You are labouring under several illusions, one is that the other types of football are derived from soccer - this is not the case; another is that football played with the hands was not in the original concept of football (which it was), thirdly you seem to think that the English have consistantly applied the word "football" to soccer which they have not and even today don't. I suggest you read the article from start to finish.
Your argument is what we would describe as original research which Wikipedia doesn't do. We aren't here to judge which sport deserves the name "football" and which does not.GordyB (talk) 14:50, 22 February 2008 (UTC)
I'm sorry Gordy but read the wopping big comment I worked on or don't bother remarking as I put a deal of thought into it and below in addition are some quotes from respectable sites about the knowledge of ancient football games not corroborated here and I know of at least one definite respected part of human footballing history that is definitely not chronicled on this page but I wont mention any more I do not get a worthwhile reference to online.ThisMunkey (talk) 15:33, 22 February 2008 (UTC)
I don't know how to tell you more clearly that you are wrong than simply you are wrong. Football has never referred solely to soccer in any Anglo country even England. This has been debated to death in the past, you are hardly the first person to make this point. However the consensus has always been that neither "soccer" nor "American football" will have sole use of the term "football" on Wikipedia.GordyB (talk) 01:03, 23 February 2008 (UTC)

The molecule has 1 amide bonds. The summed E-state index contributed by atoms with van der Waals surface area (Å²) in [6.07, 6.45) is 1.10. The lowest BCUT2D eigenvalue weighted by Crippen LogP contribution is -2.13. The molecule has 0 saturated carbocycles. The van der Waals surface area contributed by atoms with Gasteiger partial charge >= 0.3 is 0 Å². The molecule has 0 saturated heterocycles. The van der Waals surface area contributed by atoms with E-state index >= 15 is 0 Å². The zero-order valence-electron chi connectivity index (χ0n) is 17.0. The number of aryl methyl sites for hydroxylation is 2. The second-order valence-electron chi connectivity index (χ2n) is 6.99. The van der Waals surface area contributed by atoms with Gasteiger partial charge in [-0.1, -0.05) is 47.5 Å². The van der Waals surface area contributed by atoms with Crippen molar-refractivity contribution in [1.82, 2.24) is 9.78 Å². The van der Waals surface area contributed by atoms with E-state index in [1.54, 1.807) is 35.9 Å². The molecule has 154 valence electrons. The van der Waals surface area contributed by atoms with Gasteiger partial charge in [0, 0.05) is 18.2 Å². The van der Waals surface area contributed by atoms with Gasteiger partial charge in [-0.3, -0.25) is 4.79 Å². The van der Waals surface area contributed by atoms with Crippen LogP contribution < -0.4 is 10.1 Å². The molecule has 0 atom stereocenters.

This article is incorrect Gordy as it doesnt distinguish the styles of play and no matter what you call it football is very unique. That is more important on the page than wether or not to call rugby or american football. It doesnt acknowledge FIFA or the IFAB and the ancient histories of kicking a football as sport are at least incomplete. Football also fills the largest followings of any other sport in the world which is not plaeced importantly on the page. The page is biased against the existence of football with no hands in the gameplay although that is the dominant sport of the entire world. Who thinks it is not neccesary to include these things on the page?ThisMunkey (talk) 02:53, 23 February 2008 (UTC)
Read original research.GordyB (talk) 14:10, 23 February 2008 (UTC)